Altman talks with CNBC partner site Re/Code about working with Y Combinator, and how he pitched Loopt’s deal to Boost, which had already chosen a different partner:
I had one of the many heart-sinking moments in the history of Loopt. Whoever Boost works with, Sprint will work with. And whoever Sprint works with, Verizon and AT&T will as well. So, they told us on the phone — this one thing they really wanted, the partner they were working with was not going to build. To this day, I don’t know who the partner was. So we stayed up all night, and we built that feature. It was status messages. I think I went to sleep at four, I slept till six, I got on a flight at seven to Orange County where Boost was. And I just got to that office and sat there, and the guy was like, ‘Weird, you’re in my office.’ I said, ‘Just meet me for 10 minutes, and let me know what you think.’
Altman discusses the $43.4 million cash buyout by Green Dot, which includes $9.8 million set aside in retention payments for key Loopt employees. Loopt’s services will be shut down and its Silicon Valley team will develop mobile services for the payments provider. Altman:
Many of the companies in the mobile location space are trying to figure out different ways to tie what they’re doing to commerce … We’ve all realized the critical piece is how you tie in commerce and payments.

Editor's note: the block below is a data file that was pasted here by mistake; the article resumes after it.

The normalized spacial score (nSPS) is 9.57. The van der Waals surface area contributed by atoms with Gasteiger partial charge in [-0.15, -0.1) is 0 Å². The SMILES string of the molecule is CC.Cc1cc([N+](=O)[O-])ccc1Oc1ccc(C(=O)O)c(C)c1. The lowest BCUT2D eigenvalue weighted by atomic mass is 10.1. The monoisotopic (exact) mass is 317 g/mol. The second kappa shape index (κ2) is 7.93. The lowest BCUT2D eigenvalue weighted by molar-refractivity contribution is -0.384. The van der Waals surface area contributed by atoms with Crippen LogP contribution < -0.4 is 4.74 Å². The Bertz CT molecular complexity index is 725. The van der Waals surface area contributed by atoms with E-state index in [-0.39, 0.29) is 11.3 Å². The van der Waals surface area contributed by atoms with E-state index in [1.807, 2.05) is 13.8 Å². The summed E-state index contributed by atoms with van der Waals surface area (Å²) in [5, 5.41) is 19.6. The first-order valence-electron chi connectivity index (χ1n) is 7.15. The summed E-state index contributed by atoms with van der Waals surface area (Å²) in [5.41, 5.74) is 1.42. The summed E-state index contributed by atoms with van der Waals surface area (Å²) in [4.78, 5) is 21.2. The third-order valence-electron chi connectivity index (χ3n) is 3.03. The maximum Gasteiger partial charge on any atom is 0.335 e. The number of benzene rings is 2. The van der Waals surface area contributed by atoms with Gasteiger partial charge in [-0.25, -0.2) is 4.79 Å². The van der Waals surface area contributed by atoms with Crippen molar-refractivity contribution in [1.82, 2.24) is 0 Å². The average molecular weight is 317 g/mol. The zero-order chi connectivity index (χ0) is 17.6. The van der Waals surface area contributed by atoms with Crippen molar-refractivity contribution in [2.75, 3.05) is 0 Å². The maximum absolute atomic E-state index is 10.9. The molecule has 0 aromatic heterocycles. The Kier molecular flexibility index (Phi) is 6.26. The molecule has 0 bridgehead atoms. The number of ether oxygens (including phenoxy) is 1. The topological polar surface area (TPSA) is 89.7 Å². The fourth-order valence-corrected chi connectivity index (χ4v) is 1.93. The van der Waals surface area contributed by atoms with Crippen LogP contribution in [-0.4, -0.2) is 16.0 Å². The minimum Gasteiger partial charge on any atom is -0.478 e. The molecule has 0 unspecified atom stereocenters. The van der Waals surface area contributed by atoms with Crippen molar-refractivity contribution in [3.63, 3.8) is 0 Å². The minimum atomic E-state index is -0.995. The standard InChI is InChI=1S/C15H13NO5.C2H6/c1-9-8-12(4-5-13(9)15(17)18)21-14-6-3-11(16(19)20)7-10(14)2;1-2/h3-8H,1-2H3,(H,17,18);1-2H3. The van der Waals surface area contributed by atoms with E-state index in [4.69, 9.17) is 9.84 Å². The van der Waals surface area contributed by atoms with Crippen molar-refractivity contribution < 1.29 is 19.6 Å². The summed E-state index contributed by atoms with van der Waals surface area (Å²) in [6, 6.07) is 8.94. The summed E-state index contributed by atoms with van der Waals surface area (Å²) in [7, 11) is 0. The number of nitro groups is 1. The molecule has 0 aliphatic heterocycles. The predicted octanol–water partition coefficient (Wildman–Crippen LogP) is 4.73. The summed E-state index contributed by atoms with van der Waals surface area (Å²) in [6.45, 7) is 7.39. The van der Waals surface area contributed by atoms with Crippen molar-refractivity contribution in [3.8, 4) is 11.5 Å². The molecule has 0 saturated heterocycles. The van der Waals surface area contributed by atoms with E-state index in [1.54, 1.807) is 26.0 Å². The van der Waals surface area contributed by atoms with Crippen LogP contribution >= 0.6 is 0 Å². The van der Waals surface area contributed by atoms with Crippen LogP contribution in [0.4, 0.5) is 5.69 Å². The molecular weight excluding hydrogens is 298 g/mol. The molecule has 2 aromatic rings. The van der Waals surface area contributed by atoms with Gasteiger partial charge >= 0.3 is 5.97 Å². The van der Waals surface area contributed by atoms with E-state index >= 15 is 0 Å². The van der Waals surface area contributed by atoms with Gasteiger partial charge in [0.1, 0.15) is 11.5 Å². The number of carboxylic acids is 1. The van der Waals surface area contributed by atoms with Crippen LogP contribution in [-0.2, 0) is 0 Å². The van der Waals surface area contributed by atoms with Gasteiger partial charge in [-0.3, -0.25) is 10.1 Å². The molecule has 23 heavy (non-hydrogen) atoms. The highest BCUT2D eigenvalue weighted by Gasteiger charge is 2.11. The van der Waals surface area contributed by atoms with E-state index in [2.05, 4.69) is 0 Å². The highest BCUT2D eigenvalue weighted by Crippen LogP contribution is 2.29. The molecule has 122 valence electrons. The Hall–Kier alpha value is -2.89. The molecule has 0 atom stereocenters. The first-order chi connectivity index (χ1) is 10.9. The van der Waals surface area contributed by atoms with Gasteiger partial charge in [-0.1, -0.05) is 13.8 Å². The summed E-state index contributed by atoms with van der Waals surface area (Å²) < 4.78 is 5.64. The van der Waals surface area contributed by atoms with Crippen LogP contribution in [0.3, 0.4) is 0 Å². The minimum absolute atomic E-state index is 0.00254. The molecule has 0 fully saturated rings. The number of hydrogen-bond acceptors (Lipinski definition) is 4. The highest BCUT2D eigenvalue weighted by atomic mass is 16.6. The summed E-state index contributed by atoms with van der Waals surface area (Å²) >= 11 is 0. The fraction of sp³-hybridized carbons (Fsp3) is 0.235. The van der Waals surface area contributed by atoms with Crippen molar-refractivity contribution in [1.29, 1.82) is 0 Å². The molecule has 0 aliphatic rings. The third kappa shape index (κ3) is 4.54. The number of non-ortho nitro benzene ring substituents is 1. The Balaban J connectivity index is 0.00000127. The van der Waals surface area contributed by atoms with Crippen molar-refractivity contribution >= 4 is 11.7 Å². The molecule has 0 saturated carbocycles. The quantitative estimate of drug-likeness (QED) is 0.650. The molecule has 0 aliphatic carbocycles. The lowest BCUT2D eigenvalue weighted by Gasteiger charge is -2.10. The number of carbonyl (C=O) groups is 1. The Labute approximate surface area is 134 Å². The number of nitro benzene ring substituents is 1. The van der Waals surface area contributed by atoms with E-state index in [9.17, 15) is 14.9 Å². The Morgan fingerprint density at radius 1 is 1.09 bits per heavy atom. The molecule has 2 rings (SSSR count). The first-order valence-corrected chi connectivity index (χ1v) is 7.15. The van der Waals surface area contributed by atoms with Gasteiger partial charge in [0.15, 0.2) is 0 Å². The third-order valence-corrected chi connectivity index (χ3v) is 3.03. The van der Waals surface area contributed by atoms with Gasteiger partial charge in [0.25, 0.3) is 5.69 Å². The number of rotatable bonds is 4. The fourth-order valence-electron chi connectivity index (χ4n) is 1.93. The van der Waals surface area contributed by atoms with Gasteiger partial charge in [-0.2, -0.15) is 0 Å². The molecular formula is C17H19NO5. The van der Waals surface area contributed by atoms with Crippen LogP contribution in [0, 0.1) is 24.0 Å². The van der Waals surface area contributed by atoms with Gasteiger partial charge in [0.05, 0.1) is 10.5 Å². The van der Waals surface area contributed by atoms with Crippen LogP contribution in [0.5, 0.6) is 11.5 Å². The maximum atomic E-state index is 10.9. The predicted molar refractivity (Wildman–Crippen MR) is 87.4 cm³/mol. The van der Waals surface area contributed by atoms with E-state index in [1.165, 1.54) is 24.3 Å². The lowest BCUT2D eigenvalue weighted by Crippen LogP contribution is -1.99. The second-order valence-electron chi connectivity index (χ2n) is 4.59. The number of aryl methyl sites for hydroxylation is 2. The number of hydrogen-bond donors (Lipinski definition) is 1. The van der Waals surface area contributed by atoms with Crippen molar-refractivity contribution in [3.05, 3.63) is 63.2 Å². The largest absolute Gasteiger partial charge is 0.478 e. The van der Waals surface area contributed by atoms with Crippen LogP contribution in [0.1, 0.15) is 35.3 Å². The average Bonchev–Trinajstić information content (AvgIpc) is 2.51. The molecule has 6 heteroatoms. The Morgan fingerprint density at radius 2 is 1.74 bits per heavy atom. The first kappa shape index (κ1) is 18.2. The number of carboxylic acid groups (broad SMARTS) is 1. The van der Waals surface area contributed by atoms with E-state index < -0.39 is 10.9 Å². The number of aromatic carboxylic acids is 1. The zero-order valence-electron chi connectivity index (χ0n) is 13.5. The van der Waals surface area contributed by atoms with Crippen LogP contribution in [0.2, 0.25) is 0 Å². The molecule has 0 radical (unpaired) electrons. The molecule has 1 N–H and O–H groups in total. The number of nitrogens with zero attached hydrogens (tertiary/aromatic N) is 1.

Altman tells O’Reilly Media online managing editor Mac Slocum that Loopt is shifting from its focus on connecting people socially:
A big change over the last year has been an expansion of that to connect people to the places around them as well
Altman tells CrunchGear about Loopt’s plans, saying the company is aiming to focus on data over the coming year:
[…] we’ve really been focused more and more on [Facebook] Places, this hyper-specific data layer
He says the deals that work best for the company are things like free stuff being given away on a street corner for a limited time, or 50% off a restaurant for one night only:
The things that work the best are what we call flash deals, these are very, very time-limited, high-value, and they are pushed to the user.
Loopt raises a reported $15 million in the venture round.
The company raises $7.1 million from unnamed investors. (SEC filing here.)
Loopt raises a reported $12 million from its two existing investors, Sequoia Capital and NEA. It is reported to call down $2.25 million from the funding.
It will allow users of the Sprint subsidiary to share location, status updates, and other information, and is aimed at young and social subscribers.
Boost’s tagline asks the question ‘Where you at?’ And now Loopt’s social mapping service can answer that question for every Boost Mobile user.
Sequoia and NEA participate in the round for a reported $5 million.
Loopt joins the inaugural batch and receives a reported $6,000. Altman says the money-saving culture at Y Combinator, which extends to things like readymade meals, helps develop the location-based mobile app company develop:
That culture of frugality and discipline is really important for the Y Combinator mindset. The start-ups that do well are the ones that are working all the time.